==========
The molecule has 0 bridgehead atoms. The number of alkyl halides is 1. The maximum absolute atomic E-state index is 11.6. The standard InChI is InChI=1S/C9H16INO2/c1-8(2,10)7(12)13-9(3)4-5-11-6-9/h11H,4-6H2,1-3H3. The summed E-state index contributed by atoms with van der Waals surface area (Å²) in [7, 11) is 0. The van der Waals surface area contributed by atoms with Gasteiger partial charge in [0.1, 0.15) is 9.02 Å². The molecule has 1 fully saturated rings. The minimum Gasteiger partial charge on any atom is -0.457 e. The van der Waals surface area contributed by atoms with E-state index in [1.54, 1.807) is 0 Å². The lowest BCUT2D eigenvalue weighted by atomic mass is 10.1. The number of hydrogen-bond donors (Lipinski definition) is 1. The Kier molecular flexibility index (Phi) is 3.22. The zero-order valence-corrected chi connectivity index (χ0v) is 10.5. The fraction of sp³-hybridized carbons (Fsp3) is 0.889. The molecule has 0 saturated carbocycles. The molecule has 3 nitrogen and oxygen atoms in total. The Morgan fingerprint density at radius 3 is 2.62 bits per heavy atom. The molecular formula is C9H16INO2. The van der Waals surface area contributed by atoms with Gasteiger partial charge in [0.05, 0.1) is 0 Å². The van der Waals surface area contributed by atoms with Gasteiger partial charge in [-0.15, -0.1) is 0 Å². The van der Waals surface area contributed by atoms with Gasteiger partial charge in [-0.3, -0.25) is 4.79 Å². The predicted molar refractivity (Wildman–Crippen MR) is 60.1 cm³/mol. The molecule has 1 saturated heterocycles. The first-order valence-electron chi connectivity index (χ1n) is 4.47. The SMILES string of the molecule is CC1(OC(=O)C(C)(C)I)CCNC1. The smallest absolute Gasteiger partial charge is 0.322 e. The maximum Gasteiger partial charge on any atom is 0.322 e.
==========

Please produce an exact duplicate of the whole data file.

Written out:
The molecule has 0 bridgehead atoms. The number of alkyl halides is 1. The maximum absolute atomic E-state index is 11.6. The standard InChI is InChI=1S/C9H16INO2/c1-8(2,10)7(12)13-9(3)4-5-11-6-9/h11H,4-6H2,1-3H3. The summed E-state index contributed by atoms with van der Waals surface area (Å²) in [7, 11) is 0. The van der Waals surface area contributed by atoms with Gasteiger partial charge in [0.1, 0.15) is 9.02 Å². The molecule has 1 fully saturated rings. The minimum Gasteiger partial charge on any atom is -0.457 e. The van der Waals surface area contributed by atoms with E-state index in [1.54, 1.807) is 0 Å². The lowest BCUT2D eigenvalue weighted by atomic mass is 10.1. The number of hydrogen-bond donors (Lipinski definition) is 1. The Kier molecular flexibility index (Phi) is 3.22. The zero-order valence-corrected chi connectivity index (χ0v) is 10.5. The fraction of sp³-hybridized carbons (Fsp3) is 0.889. The molecule has 0 saturated carbocycles. The molecule has 3 nitrogen and oxygen atoms in total. The Morgan fingerprint density at radius 3 is 2.62 bits per heavy atom. The molecular formula is C9H16INO2. The van der Waals surface area contributed by atoms with Gasteiger partial charge in [0.05, 0.1) is 0 Å². The van der Waals surface area contributed by atoms with Gasteiger partial charge in [-0.15, -0.1) is 0 Å². The van der Waals surface area contributed by atoms with Gasteiger partial charge in [-0.3, -0.25) is 4.79 Å². The predicted molar refractivity (Wildman–Crippen MR) is 60.1 cm³/mol. The molecule has 1 saturated heterocycles. The first-order valence-electron chi connectivity index (χ1n) is 4.47. The SMILES string of the molecule is CC1(OC(=O)C(C)(C)I)CCNC1. The smallest absolute Gasteiger partial charge is 0.322 e. The maximum Gasteiger partial charge on any atom is 0.322 e.